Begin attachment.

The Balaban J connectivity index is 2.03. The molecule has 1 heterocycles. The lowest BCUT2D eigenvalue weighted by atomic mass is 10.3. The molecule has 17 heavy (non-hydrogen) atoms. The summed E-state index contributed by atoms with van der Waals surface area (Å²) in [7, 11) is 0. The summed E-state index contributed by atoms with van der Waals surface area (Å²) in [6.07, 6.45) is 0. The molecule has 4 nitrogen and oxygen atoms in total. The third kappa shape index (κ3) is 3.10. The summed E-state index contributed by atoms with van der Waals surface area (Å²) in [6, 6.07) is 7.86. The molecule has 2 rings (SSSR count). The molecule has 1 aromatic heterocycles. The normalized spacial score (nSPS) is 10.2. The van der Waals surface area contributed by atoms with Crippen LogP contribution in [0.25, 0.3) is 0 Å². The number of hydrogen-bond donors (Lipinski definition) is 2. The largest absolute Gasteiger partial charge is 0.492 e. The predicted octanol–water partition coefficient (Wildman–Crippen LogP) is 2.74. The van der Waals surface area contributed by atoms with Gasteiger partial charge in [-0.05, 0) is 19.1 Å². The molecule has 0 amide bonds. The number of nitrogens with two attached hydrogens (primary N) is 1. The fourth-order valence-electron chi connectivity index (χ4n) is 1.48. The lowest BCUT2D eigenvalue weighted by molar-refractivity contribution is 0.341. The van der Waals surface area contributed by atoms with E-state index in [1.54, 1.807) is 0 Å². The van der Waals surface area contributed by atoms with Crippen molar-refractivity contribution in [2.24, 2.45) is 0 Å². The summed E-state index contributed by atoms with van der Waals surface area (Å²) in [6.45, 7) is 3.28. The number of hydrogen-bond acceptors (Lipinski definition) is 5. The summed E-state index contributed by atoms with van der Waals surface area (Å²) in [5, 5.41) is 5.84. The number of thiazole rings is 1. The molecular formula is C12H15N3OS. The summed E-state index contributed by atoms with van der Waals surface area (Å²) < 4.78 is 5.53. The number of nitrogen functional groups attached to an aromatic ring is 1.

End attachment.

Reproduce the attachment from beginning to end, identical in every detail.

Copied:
The Balaban J connectivity index is 2.03. The molecule has 1 heterocycles. The lowest BCUT2D eigenvalue weighted by atomic mass is 10.3. The molecule has 17 heavy (non-hydrogen) atoms. The summed E-state index contributed by atoms with van der Waals surface area (Å²) in [7, 11) is 0. The summed E-state index contributed by atoms with van der Waals surface area (Å²) in [6.07, 6.45) is 0. The molecule has 4 nitrogen and oxygen atoms in total. The third kappa shape index (κ3) is 3.10. The summed E-state index contributed by atoms with van der Waals surface area (Å²) in [6, 6.07) is 7.86. The molecule has 2 rings (SSSR count). The molecule has 1 aromatic heterocycles. The normalized spacial score (nSPS) is 10.2. The van der Waals surface area contributed by atoms with Crippen LogP contribution in [0.25, 0.3) is 0 Å². The number of hydrogen-bond donors (Lipinski definition) is 2. The largest absolute Gasteiger partial charge is 0.492 e. The predicted octanol–water partition coefficient (Wildman–Crippen LogP) is 2.74. The van der Waals surface area contributed by atoms with Gasteiger partial charge in [-0.05, 0) is 19.1 Å². The molecule has 0 amide bonds. The number of nitrogens with two attached hydrogens (primary N) is 1. The fourth-order valence-electron chi connectivity index (χ4n) is 1.48. The lowest BCUT2D eigenvalue weighted by molar-refractivity contribution is 0.341. The van der Waals surface area contributed by atoms with E-state index in [1.54, 1.807) is 0 Å². The van der Waals surface area contributed by atoms with Crippen molar-refractivity contribution in [2.24, 2.45) is 0 Å². The summed E-state index contributed by atoms with van der Waals surface area (Å²) in [6.45, 7) is 3.28. The number of hydrogen-bond acceptors (Lipinski definition) is 5. The summed E-state index contributed by atoms with van der Waals surface area (Å²) in [5, 5.41) is 5.84. The number of thiazole rings is 1. The molecular formula is C12H15N3OS. The summed E-state index contributed by atoms with van der Waals surface area (Å²) < 4.78 is 5.53. The number of nitrogen functional groups attached to an aromatic ring is 1.